BORIS Johnson has been accused of trying to “rewrite history” after insisting Scots voted against more powers for Holyrood in the independence referendum.

Speaking during a Commons debate with Ian Blackford, the Tory leader suggested that voters missed their chance in 2014 when 55% of them backed the No side.

The Prime Minister made no mention of “The Vow” – a pledge from Unionist chiefs to transfer extensive new powers to Edinburgh.

The SNP said the remarks are evidence of Johnson’s selective memory and prove that he “can’t be trusted”.

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During Prime Minister’s Questions, Blackford asked the Prime Minister where he believes full spending and decision-making powers should be held – Holyrood or Westminster.

Johnson responded: "Obviously there is a very considerable, and there has been, a massive devolution of powers to Scotland and the Scottish people had the opportunity to vote for more in 2014, as he will recall in a once-in-a-generation event, and they chose decisively to reject that I recall and I think that he said it was a once-in-a-generation event as well.

"They now have the opportunity to vote to support the further devolution of powers in the UK Internal Market Bill and I hope that he will join us in the lobbies in support of that."

Blackford hit back at the suggestion the vote was a “once-in-a-generation” and went on to claim that Tory MPs want to get rid of their “incompetent” leader.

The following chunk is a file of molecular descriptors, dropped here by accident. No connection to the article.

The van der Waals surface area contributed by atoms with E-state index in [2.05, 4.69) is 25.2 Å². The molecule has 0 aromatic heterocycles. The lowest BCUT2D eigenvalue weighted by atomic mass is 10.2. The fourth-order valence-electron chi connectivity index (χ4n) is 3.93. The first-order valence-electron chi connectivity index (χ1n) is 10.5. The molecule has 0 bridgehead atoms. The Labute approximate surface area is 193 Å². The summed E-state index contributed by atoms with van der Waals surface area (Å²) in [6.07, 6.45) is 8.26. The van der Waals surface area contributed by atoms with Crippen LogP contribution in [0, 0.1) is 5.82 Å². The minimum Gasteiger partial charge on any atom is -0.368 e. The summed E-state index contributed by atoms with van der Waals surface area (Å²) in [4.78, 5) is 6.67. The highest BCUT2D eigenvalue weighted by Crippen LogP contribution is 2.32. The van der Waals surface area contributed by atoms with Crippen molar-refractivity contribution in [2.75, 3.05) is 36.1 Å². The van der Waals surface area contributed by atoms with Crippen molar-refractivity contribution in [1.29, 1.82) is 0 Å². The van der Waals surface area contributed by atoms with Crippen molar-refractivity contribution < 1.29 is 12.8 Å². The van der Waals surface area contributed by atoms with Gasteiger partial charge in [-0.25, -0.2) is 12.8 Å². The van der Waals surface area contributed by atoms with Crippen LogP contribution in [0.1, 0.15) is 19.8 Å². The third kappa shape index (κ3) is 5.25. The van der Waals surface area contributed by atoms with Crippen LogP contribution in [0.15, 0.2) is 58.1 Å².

After the session in Parliament, SNP depute Leader Keith Brown criticised Johnson for claiming Scots had voted against new powers in 2014.

He told The National: "This is classic Boris Johnson trying to rewrite history for his own benefit. An intrinsic part of the 2014 vote was the Tory promise of further powers to be devolved to Holyrood.

"The so-called Vow, just two days before the vote, was accompanied by all sorts of fanciful rhetoric about how powerful Holyrood would become if Scots voted to stay in the Union.

"While some new powers were devolved, they fell woefully short of what had been promised and, once again, Scotland learned through bitter experience that Tory promises are effectively worthless.”

He added: "We know Johnson has fallen out with his old pal David Cameron, who signed the Vow, but to deliberately ignore a promise made by a previous Conservative Prime Minister again demonstrates Johnson just can't be trusted."

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The Vow was published by the Daily Record two days before the 2014 plebiscite. It followed shortly after a shock Sunday Times poll which put Yes in the lead.

The Record’s former editor Murray Foote – now the SNP’s head of communications and research at Holyrood – brought together the leaders of the three main pro-Union parties, David Cameron, Ed Miliband and Nick Clegg, with an agreement to enhance the responsibilities for Holyrood if Scots voted to stay in the Union.

Its impact has been disputed, with Foote insisting it was not responsible for the No majority. Alex Salmond, however, contested that interpretation in 2018.